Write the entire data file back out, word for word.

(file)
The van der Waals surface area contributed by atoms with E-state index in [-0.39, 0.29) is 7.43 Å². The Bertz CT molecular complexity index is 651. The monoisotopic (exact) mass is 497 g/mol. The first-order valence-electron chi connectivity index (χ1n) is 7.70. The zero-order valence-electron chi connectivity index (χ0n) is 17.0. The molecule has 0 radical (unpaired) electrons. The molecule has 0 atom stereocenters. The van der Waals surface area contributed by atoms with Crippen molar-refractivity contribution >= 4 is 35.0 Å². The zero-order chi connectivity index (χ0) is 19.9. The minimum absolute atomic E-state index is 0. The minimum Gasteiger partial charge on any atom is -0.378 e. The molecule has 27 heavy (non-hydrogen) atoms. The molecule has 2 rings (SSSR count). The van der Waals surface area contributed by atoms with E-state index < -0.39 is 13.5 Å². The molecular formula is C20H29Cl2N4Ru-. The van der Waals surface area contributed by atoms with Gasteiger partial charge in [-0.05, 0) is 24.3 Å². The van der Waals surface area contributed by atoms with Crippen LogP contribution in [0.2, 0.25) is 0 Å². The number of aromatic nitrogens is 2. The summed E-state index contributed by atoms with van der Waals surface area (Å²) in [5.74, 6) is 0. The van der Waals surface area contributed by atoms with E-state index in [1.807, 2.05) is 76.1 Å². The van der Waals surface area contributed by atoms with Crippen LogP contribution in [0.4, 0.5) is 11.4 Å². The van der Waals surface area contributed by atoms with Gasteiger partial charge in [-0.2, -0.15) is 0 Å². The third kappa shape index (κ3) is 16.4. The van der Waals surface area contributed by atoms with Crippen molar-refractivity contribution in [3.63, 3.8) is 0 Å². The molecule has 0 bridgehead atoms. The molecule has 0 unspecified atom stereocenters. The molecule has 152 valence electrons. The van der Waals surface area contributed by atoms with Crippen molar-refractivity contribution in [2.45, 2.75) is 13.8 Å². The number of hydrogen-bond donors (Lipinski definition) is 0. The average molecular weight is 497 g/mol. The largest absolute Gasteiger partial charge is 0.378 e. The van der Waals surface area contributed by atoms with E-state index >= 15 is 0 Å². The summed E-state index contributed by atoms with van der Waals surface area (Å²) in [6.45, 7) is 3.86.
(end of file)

The van der Waals surface area contributed by atoms with E-state index in [-0.39, 0.29) is 7.43 Å². The Bertz CT molecular complexity index is 651. The monoisotopic (exact) mass is 497 g/mol. The first-order valence-electron chi connectivity index (χ1n) is 7.70. The zero-order valence-electron chi connectivity index (χ0n) is 17.0. The molecule has 0 radical (unpaired) electrons. The molecule has 0 atom stereocenters. The van der Waals surface area contributed by atoms with Crippen molar-refractivity contribution >= 4 is 35.0 Å². The zero-order chi connectivity index (χ0) is 19.9. The minimum absolute atomic E-state index is 0. The minimum Gasteiger partial charge on any atom is -0.378 e. The molecule has 27 heavy (non-hydrogen) atoms. The molecule has 2 rings (SSSR count). The van der Waals surface area contributed by atoms with E-state index < -0.39 is 13.5 Å². The molecular formula is C20H29Cl2N4Ru-. The van der Waals surface area contributed by atoms with Gasteiger partial charge in [-0.05, 0) is 24.3 Å². The van der Waals surface area contributed by atoms with Crippen LogP contribution in [0.2, 0.25) is 0 Å². The number of aromatic nitrogens is 2. The summed E-state index contributed by atoms with van der Waals surface area (Å²) in [5.74, 6) is 0. The van der Waals surface area contributed by atoms with E-state index in [1.807, 2.05) is 76.1 Å². The van der Waals surface area contributed by atoms with Crippen LogP contribution in [0.4, 0.5) is 11.4 Å². The van der Waals surface area contributed by atoms with Gasteiger partial charge in [-0.2, -0.15) is 0 Å². The third kappa shape index (κ3) is 16.4. The van der Waals surface area contributed by atoms with Crippen molar-refractivity contribution in [3.63, 3.8) is 0 Å². The molecule has 0 bridgehead atoms. The molecule has 0 unspecified atom stereocenters. The molecule has 152 valence electrons. The van der Waals surface area contributed by atoms with Crippen molar-refractivity contribution in [2.45, 2.75) is 13.8 Å². The number of hydrogen-bond donors (Lipinski definition) is 0. The average molecular weight is 497 g/mol. The largest absolute Gasteiger partial charge is 0.378 e. The van der Waals surface area contributed by atoms with E-state index >= 15 is 0 Å². The summed E-state index contributed by atoms with van der Waals surface area (Å²) in [6.45, 7) is 3.86.